Bush: Winning & Losing the Propaganda Battle

by Rick Rockwell

One of the typical solutions for embattled presidents is to get out of town. Leave D.C. and reap some glowing headlines on the road, especially if it is out of the country. Look strong. Act like a leader of a great country.

One of the unwritten DC codes is you shouldn’t criticize the president when he’s out of the country.

So thus we have President George W. Bush’s long-overdue tour of Latin America.

But the problems of the Bush administration are so manifest, they forced the president off the front page for most of his trip. Congress wants the attorney general’s head on a pike: first Alberto Gonzales admits the FBI broke the law but there won’t be any sanction for that, and then after Gonzales’ chief of staff resigns, out comes news that Gonzales may have been less than candid with Congress.

But aside from having the troubles of his Justice Department stealing the headlines, the president made out alright down south.

For instance, in The Washington Post, what some might view as DC’s opposition newspaper, the coverage was even-handed, even subtly pro-Bush. Anyone who reads the Post regularly knows the newspaper strikes a moderate tone and actually likes the Bush family so much more than they ever embraced the Clintons.

Online you can’t see how the paper played the president’s visit, because the photos aren’t the same. But each day, positive photos of Bush meeting with presidents and ordinary folks were always twice the size of any photos depicting protesters. Eventually, although protests continued through much of the trip, the protest photos disappeared entirely. Of course, space for the president’s trip was also shrinking, so one might say that was all in the cause of economical coverage. Still the visual representation was unbalanced. For instance, there was the story of Mexico’s President Felipe Calderon mainly criticizing Bush but the photo showed them smiling and shaking hands.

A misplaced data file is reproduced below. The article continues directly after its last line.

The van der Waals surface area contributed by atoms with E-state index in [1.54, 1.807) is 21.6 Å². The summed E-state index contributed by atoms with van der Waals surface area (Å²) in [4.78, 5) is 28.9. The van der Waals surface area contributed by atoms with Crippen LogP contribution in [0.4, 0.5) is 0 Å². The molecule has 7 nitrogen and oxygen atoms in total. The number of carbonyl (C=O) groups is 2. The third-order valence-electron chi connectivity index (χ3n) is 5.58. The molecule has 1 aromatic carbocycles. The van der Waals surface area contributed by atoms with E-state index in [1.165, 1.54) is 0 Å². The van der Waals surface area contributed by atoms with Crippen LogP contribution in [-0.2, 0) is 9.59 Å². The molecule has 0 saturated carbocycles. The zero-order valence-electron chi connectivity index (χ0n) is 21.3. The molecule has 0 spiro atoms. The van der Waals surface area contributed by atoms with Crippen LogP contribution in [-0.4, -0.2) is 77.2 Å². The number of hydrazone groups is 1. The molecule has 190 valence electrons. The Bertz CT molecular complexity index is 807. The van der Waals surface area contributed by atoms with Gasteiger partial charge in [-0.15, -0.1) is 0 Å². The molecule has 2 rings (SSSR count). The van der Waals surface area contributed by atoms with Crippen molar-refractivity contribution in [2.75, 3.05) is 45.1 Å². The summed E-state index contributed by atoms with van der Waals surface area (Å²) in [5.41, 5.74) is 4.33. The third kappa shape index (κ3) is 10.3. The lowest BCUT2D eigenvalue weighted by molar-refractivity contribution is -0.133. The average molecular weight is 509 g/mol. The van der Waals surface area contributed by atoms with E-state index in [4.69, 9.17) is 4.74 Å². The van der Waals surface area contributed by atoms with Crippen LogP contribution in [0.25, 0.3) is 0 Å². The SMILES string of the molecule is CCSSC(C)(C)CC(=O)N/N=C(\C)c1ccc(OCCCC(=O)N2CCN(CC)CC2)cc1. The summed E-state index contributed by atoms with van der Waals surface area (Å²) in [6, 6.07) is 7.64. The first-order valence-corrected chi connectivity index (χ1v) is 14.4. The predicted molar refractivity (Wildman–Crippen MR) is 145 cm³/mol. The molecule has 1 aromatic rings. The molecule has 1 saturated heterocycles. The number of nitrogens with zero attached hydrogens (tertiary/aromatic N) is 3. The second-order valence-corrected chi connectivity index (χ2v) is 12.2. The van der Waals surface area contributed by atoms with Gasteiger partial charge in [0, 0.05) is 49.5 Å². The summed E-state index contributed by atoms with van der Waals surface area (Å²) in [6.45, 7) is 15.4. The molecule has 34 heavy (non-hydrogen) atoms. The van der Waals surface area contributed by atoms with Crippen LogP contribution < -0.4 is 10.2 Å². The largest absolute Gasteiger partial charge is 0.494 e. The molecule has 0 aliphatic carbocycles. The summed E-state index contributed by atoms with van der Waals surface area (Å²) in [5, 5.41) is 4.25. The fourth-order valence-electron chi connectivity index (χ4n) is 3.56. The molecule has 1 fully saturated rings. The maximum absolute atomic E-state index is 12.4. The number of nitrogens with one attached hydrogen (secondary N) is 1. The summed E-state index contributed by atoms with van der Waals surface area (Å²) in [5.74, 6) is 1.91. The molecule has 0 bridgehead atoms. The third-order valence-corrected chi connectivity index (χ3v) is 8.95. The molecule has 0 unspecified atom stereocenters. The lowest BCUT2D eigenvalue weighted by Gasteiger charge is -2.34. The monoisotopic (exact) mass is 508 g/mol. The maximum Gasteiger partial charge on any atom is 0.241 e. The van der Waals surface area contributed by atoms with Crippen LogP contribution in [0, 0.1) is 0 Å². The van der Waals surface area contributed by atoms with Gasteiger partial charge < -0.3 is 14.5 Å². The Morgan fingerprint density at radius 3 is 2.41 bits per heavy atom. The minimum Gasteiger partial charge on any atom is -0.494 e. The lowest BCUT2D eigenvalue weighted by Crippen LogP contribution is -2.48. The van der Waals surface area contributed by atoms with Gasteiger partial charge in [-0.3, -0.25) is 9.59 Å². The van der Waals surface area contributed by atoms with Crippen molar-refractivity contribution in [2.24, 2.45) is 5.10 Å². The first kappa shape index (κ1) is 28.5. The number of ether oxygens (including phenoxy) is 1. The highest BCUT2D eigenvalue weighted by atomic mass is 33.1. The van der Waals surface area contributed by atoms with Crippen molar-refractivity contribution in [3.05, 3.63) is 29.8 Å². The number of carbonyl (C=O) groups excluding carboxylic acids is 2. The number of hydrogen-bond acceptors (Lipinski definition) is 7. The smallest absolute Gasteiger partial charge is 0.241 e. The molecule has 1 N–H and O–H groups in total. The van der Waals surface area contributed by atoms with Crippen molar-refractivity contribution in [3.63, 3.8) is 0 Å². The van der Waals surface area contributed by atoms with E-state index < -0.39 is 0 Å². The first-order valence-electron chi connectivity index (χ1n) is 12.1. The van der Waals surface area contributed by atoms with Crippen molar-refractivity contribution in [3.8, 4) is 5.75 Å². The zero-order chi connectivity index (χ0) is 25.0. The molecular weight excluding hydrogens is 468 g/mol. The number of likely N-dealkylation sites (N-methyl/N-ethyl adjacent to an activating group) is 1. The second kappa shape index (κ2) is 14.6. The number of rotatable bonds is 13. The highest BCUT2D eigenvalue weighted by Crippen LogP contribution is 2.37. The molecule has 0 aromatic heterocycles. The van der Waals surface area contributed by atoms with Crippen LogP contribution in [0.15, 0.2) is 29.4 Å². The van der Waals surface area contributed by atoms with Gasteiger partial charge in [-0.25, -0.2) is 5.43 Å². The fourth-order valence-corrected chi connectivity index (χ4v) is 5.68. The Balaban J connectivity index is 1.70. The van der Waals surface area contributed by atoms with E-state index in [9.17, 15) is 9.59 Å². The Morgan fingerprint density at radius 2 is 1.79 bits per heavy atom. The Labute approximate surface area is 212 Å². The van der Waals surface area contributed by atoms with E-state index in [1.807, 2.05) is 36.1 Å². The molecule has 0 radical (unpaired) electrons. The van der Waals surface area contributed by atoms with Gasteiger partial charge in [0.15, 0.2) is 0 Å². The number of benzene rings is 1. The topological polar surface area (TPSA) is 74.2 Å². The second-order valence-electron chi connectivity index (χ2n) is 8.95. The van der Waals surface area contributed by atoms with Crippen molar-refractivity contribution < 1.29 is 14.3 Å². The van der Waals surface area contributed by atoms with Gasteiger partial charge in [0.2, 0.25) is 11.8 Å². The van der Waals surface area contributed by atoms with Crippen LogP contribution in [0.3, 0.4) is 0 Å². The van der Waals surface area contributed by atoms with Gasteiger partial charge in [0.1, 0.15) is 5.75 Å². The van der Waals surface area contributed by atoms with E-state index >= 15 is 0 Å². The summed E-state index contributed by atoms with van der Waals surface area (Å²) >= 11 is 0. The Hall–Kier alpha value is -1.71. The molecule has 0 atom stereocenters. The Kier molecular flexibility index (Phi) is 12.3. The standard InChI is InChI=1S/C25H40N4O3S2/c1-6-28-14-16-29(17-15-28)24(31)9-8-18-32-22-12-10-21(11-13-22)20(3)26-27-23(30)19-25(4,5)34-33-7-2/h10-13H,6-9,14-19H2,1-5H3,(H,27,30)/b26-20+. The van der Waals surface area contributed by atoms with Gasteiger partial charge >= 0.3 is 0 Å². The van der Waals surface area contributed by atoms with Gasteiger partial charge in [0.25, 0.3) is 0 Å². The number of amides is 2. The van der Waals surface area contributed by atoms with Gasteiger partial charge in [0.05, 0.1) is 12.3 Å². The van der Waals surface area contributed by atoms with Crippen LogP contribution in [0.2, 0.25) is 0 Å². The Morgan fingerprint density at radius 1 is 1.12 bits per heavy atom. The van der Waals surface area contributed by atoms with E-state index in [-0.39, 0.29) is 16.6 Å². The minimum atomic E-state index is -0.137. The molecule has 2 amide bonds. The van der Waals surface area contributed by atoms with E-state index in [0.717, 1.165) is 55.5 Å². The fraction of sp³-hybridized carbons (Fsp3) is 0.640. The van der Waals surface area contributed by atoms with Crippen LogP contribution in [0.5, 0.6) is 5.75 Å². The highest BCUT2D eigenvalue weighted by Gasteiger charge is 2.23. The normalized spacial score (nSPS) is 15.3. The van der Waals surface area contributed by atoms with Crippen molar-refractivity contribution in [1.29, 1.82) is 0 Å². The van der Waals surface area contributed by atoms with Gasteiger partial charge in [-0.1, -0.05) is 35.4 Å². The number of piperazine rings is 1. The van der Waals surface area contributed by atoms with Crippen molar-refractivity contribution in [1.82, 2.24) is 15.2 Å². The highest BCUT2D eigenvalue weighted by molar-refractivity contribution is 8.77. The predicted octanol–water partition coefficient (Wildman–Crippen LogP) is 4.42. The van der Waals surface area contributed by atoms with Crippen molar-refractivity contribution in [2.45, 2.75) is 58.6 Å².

The news wasn’t so good for the president down south. Not only was the coverage critical, but it couldn’t shake the edge of Washington scandal. In El Universal, one of Mexico’s top newspapers, the president’s visit concluded in that country but didn’t even make the front page online. The top Bush story: the problems of Attorney General Gonzales. The same could be seen in Guatemala’s Prensa Libre, that country’s top paper. The top international story was Gonzales, not the aftereffects of the president’s trip, where he said his time in Guatemala was one of the most memorable of his presidency.

Conversely, in Colombia, in El Espectador, the international pages still spoke of the president’s push for immigration reform. So that’s a win for the president, although arguably Colombia is the country most in tune with Bush’s agenda.

And by now, as the trip fades into memory, images of the protests, often led by Venezuela’s President Hugo Chavez, are mostly long gone too.

Overall, on the image front, Bush comes out of Latin America a bit more polished for having heard criticisms and met them mostly with an open mind. But for a trip long on symbolism and short on substance, it could not bury the problems of six years of not being straight with the people of both North and South America.

(Photo of Mexico's President Calderon and President Bush in Uxmal by White House photographer Paul Morse; the photo is in the public domain.)

(For an earlier take on the president's trip to Latin America, please see, "Bush & Chavez: Invoking Bolivar.")

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